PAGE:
Re-reading Barbara Payton's I Am Not Ashamed
"Well, I could do all sorts of things, and to do them right, and it might look like they would lead to fame and fortune but... down, down, I skidded with nothing to hold onto."
--From I Am Not Ashamed by Barbara Payton
Forget all these namby-pamby film starlets currently clogging our multi-plexes. And please, forget all their notorious lives (Winona shoplfiting, Courtney's drug battles, Nicole, Paris, Lindsay and the like). If you're any self-respecting fan of the film starlet in all her gory glory, no one holds a candle to the beautiful, later ravaged, Barbara Payton. A gorgeous, sexy, pouty-lipped blonde who starred alongside James Cagney in Kiss Tomorrow Goodbye and Lloyd Bridges in the impressive noir Trapped, her real life was not only stranger, but more dramatic and certainly seamier than any fiction she starred in.
Chronicled in her long out-of-print 1963 memoir I Am Not Ashamed (which has to be THE greatest star bio title EVER), Payton (or a ghost writer) tells of a life so tumultuous, you can't believe she got out of it alive. Well, in actuality, she didn't. Affairs with actors to producers to shrinks to pimps; violent, troubled marriages to Tom Neal (star of the seminal sleazy noir Detour who later served time for offing his third wife) and Franchot Tone (whom Neal memorably brawled with); a notorious incident with Lana Turner and Ava Gardner during which an enraged Frank Sinatra walked in (Payton, cleverly, hot-footed it before Frank found her) shoplifting, prostitution (she was arrested in a bar on Sunset Boulevard—so perfect) and loads of drinking—the gal did it all. (I've heard much of this is apocryphal but I'm sure just as much is true.)
In blunt prose that reveals a con-artist's take on Hollywood (this lady knows a wolf), Payton is all at once, funny, wise, vain, humble, pathetic and very, very educational. Though a star in the late '40s and '50s, her insights remain fresh today. Her book should be required reading for all aspiring actress' placing their dreams in this dirty, lonely town. Just read her introduction:
"I went out with every big male star in town. They wanted my body and I needed their names for success. There was my picture on the front pages of every paper in the country... Today I live in a rat infested apartment with not a bean to my name and I drink too much Rose wine. I don't like what the scale tells me. The little money I do accumulate to pay the rent comes from old residuals, poetry and favors to men. I love the Negro race and I will accept money only from Negroes. Does it all sound depressing to you? Queasy? Well, I'm not ashamed."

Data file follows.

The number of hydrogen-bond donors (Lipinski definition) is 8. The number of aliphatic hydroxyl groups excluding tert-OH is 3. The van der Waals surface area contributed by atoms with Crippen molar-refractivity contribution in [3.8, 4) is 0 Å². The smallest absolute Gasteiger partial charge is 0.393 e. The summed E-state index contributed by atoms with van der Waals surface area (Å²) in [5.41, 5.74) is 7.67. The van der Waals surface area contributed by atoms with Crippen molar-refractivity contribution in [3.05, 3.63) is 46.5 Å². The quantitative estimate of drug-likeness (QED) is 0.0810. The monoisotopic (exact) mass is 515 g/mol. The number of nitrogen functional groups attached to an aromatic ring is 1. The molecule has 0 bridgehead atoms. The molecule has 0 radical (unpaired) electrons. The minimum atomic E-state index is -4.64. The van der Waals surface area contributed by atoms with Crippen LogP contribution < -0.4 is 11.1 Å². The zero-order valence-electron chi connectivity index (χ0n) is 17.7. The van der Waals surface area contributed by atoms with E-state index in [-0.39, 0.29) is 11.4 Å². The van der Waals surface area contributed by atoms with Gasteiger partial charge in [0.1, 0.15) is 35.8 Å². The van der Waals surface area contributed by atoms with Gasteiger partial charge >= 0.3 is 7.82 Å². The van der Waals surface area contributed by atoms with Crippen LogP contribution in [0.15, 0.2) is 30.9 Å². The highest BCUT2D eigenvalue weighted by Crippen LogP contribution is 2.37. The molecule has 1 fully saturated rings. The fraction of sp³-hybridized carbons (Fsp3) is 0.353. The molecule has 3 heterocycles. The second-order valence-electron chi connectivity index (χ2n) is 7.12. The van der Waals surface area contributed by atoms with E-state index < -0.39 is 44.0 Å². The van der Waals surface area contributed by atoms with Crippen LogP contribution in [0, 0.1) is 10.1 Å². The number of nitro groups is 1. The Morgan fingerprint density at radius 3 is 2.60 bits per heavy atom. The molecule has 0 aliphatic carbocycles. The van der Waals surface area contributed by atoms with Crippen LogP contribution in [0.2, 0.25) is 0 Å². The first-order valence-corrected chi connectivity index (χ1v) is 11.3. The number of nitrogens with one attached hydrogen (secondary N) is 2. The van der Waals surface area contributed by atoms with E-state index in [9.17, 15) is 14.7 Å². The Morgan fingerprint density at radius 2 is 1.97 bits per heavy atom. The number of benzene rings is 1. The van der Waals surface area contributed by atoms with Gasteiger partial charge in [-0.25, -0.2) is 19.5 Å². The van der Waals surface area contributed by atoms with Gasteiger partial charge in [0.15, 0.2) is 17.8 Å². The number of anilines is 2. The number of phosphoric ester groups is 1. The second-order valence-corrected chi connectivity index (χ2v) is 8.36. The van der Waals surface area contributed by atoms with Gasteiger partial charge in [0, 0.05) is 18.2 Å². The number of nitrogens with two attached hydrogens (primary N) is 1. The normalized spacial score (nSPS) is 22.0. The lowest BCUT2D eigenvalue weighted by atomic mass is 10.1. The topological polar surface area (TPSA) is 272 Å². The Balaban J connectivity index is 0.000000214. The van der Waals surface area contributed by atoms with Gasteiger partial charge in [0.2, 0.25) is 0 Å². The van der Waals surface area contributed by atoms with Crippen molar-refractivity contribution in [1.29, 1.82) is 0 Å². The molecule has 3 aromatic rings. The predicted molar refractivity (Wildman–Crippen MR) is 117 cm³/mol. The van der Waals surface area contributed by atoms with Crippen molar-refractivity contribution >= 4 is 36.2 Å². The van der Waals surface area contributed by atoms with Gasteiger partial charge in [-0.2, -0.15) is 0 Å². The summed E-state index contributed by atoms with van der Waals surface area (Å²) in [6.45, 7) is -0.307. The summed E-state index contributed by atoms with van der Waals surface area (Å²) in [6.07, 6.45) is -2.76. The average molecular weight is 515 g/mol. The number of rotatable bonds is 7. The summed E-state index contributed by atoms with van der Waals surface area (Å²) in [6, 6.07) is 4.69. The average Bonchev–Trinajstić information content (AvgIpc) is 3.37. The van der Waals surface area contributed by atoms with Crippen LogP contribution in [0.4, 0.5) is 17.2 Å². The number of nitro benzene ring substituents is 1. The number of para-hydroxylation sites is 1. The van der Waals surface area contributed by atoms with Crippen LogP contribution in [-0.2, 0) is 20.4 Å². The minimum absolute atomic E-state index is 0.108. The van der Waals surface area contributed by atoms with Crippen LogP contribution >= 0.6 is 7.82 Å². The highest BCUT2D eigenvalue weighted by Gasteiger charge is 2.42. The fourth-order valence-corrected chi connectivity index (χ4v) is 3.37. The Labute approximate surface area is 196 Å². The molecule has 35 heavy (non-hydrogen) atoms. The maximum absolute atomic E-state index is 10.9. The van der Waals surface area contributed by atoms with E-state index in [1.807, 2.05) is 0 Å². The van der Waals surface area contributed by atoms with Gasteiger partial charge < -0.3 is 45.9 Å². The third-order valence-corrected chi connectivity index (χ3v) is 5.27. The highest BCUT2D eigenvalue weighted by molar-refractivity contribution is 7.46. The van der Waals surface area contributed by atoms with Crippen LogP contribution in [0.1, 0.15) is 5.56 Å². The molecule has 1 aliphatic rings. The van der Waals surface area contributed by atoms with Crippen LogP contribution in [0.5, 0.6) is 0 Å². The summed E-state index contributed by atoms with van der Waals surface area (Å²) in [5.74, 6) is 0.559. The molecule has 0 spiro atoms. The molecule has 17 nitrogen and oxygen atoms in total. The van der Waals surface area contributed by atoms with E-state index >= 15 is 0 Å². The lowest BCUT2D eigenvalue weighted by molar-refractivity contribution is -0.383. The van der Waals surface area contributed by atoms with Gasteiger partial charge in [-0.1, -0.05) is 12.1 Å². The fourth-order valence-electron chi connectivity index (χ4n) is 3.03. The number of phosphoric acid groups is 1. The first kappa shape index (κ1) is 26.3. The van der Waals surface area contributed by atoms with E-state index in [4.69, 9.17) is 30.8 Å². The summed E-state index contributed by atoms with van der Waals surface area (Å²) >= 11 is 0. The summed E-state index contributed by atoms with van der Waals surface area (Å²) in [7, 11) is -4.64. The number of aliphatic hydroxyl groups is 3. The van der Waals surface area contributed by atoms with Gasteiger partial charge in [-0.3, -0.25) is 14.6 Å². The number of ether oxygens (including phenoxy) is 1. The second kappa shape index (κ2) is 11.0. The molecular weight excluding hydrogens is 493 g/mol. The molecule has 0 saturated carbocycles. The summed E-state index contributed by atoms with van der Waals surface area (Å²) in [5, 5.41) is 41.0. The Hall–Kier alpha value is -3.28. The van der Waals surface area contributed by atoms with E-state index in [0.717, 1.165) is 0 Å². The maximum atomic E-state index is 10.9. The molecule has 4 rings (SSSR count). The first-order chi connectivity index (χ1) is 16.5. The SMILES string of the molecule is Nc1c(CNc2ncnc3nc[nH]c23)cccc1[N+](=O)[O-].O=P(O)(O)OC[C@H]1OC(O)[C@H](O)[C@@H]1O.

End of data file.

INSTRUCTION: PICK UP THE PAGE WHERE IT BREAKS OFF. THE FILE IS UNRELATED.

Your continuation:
Even after the book was published, Payton remained a handful--knifed by a trick, drinking ever-heavily and finally, tragically dying at the tender age of 39 of heart and liver failure. A sad way to go for such a charismatic and stunning star, who participated in, but was nevertheless swallowed up by that monster called Hollywood. Again, It's tragic but at times Payton pisses you off (it's a tough business, but why did she throw it away so early? Did she have to sleaze up every situation?) but you'll leave the read respecting her brassy, noir-like take on this town. And if you've lived here long enough, you might possibly relate.
To my delight, the hard-boiled tome was finally re-released a few years ago after being long out of print. And though sometimes sparse, with Payton leaving out enough stories to frustrate, it's a brave page turner. It's no surprise the book was an inspiration to actress Jessica Lange while she prepared for her role in the re-make of The Postman Always Rings Twice. Visit Holloway House Books and order a copy for a mere $6.39. Or grab a copy at L.A.'s great Samuel French Bookstore on Sunset Blvd (I demanded they order the thing!). This is money well-spent on a gal who deserved millions for telling it like it was and how she wanted to tell it--even if some of it may have be made up. Who cares? In the end she's tragic but unforgettable. There will never, ever be another Ms. Payton.
Note: Look for John O'Dowd's bio on Barbara, "Kiss Tomorrow Goodbye" to be released November 2006.